Steam locomotives are officially on the scrap heap. (Rumour had it that the constant pilfering of coal was a major factor in the fate of steam.) Luckily, one famous route has been reprieved, that of the line to Ootacamund in the Nilgiris. The famous line up to Darjeeling in the Himalayas has recently been converted to diesel traction. India has two of the oldest locomotives in the world still at work. Tweed and Mersey get up steam (1873 vintage) each winter on private industrial lines to cart sugar cane on the metre gauge east of Gorakhpur in Uttar Pradesh.

Steam traction can still be glimpsed along forgotten branch lines, usually in areas where respectable citizens rarely tread. For example, in the North East zone parallel to the Uttar Pradesh and Bihar border with Nepal you may find the standard workhorses of the metre gauge, the UP and YG class of engines, hauling local passenger trains. Do not make the mistake of enquiring at Indian Railways headquarters at Rail Bhavan in New Delhi about the existence of these overlooked steamers. Nostalgia has no place here and steam is frowned upon as a sign of backwardness.

Prime lines

Not all progress is forward. Until 1994 the traveller could cover the entire subcontinent by one gauge, but since then the metric has been sacrificed to a broader option that does not (nor probably ever will) have such extensive coverage. However from Ledo in Assam you can still tool along parallel to the Himalayas to Jhaj in Gujarat, a 4,000-km (2,490-mile) journey that takes anything up to five days. The contrast in scenery is sensational, with the lush rhino tracks of the Brahmaputra giving way to the rice paddies of West Bengal, and the wheat fields of Uttar Pradesh. Rajasthan brings the desert sands that stretch to the Rann of Kutch home to the galloping wild ass.The coasts on both sides of the subcontinent offer some fine scenery but the Coromandel leading to Chennai is more impressive. With the new length of Konkan Railway from Mumbai to Mangalore, a fabulous stretch of coastal scenery has opened up. Probably the most sensational coastal run of all is to Rameshvaram, on the isle of Pamban. Formerly this line ran another 20 km (12 miles) along a narrow spit of sand to Danushkodi, but the entire line was obliterated by a storm in 1965.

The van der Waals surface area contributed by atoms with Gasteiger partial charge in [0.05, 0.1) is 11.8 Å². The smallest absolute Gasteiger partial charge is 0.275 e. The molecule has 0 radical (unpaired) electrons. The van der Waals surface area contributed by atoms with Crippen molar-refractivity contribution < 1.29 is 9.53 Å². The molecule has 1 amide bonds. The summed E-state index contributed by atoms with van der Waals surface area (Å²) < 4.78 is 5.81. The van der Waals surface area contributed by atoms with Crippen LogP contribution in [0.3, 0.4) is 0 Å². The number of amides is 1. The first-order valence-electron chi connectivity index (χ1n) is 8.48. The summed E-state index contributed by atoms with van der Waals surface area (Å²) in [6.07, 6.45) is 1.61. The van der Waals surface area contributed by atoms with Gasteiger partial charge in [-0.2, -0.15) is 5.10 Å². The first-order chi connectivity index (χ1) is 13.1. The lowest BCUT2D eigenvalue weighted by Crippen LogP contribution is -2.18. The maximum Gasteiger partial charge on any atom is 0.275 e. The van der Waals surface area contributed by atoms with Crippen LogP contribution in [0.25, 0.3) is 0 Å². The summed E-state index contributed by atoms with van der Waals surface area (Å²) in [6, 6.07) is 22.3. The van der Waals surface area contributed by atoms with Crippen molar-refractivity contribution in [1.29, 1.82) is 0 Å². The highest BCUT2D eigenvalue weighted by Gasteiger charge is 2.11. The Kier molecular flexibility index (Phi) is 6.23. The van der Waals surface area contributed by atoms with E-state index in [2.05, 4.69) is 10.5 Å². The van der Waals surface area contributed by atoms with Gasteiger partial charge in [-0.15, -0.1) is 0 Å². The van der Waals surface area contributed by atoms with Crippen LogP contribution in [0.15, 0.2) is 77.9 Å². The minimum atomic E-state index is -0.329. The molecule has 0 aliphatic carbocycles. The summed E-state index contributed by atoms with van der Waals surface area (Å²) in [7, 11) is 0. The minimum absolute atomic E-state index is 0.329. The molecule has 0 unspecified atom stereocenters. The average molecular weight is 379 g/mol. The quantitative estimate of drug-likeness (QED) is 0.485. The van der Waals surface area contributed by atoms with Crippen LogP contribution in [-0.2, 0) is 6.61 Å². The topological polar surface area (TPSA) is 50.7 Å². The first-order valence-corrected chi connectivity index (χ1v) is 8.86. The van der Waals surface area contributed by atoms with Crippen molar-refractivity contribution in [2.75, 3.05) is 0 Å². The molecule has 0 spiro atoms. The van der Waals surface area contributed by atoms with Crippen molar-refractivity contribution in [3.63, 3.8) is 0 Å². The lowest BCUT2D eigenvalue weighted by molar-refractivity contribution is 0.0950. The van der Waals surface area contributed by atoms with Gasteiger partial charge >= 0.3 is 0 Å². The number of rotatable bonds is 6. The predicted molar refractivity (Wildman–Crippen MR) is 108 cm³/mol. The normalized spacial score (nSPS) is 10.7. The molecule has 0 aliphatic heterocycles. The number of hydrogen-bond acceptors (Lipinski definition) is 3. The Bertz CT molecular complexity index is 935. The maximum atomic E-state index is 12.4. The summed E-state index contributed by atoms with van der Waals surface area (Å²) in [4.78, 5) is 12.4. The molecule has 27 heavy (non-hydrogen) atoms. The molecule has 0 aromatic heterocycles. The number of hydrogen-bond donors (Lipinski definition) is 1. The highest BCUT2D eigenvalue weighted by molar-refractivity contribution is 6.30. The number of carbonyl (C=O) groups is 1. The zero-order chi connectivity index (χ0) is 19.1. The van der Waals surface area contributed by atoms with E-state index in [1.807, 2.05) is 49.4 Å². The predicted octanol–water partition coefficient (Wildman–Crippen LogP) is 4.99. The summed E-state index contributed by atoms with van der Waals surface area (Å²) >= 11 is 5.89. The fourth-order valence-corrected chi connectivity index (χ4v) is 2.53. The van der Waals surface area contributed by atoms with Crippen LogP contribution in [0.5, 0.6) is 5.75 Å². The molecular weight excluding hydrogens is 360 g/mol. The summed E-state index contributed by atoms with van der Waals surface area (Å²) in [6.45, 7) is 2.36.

Inland, the hill railways of India are famous for their character and quaintness. Not far from Mumbai is the climb to Matheran by tiny narrow gauge stock. Darjeeling’s toy railway is well known. Ooty’s also is widely loved but contrary to popular notions about its “rack” (which only runs as far as Coonoor) this is not a narrow gauge railway but metric. Whereas the Darjeeling engines were Scottish, those that push up the Ooty train are Swiss with an extra set of pistons to work the rack mechanism.

While the hill line to Simla is famous for its 103 tunnels, a better view of the Himalayan peaks can be had from its sister narrow gauge line that runs through the Kangra Valley.

For the mechanically minded the world’s highest broad gauge track is notable for the triple-headed trains that carry iron ore for export from Kirinul to the port of Visakhapatnam in Andhra Pradesh, a modern engineering triumph of Indian expertise. A daily mixed train from Vizag runs up this line and over the Eastern Ghats to the Adivasi capital of Bastar. Other impressive crossings, this time of the Western Ghats, are from Tenkasi to Quilon and the newer and more dramatic alignment from Mangalore to Hassan. Yet another memorable ghat line is over the Aravalli range from Jodhpur to Udaipur in Rajasthan, past craggy forests and the highest point on the Western Railway.

How to book Train Tickets in India?

Swan Tours can assist in designing itineraries for destinations connected by Railways, negotiating best rates with Luxury trains such as Palace on Wheels or hiring an entire coach / train for your proposed itinerary.

For further information on Indian Railways, contact Swan Tours at www.swantour.com – One of the leading travel agents in India.